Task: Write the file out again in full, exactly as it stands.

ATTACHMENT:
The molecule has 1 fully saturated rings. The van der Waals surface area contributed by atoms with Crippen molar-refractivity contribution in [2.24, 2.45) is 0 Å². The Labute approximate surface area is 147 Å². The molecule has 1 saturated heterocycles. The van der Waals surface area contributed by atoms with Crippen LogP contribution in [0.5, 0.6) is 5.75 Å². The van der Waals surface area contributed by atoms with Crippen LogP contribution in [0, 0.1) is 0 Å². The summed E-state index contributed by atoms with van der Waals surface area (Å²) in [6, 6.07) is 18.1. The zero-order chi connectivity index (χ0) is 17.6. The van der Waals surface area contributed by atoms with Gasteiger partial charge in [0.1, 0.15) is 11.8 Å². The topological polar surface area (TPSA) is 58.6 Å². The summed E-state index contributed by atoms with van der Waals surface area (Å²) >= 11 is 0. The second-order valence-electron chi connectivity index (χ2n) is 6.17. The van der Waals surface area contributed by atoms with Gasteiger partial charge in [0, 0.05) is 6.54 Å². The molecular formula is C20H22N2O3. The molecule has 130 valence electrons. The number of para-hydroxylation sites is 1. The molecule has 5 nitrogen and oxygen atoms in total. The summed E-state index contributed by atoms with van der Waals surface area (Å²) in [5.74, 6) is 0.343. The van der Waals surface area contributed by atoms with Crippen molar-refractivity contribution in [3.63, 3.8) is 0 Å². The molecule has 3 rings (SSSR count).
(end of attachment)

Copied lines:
The molecule has 1 fully saturated rings. The van der Waals surface area contributed by atoms with Crippen molar-refractivity contribution in [2.24, 2.45) is 0 Å². The Labute approximate surface area is 147 Å². The molecule has 1 saturated heterocycles. The van der Waals surface area contributed by atoms with Crippen LogP contribution in [0.5, 0.6) is 5.75 Å². The van der Waals surface area contributed by atoms with Crippen LogP contribution in [0, 0.1) is 0 Å². The summed E-state index contributed by atoms with van der Waals surface area (Å²) in [6, 6.07) is 18.1. The zero-order chi connectivity index (χ0) is 17.6. The van der Waals surface area contributed by atoms with Gasteiger partial charge in [0.1, 0.15) is 11.8 Å². The topological polar surface area (TPSA) is 58.6 Å². The summed E-state index contributed by atoms with van der Waals surface area (Å²) >= 11 is 0. The second-order valence-electron chi connectivity index (χ2n) is 6.17. The van der Waals surface area contributed by atoms with Gasteiger partial charge in [0, 0.05) is 6.54 Å². The molecular formula is C20H22N2O3. The molecule has 130 valence electrons. The number of para-hydroxylation sites is 1. The molecule has 5 nitrogen and oxygen atoms in total. The summed E-state index contributed by atoms with van der Waals surface area (Å²) in [5.74, 6) is 0.343. The van der Waals surface area contributed by atoms with Crippen molar-refractivity contribution in [3.63, 3.8) is 0 Å². The molecule has 3 rings (SSSR count).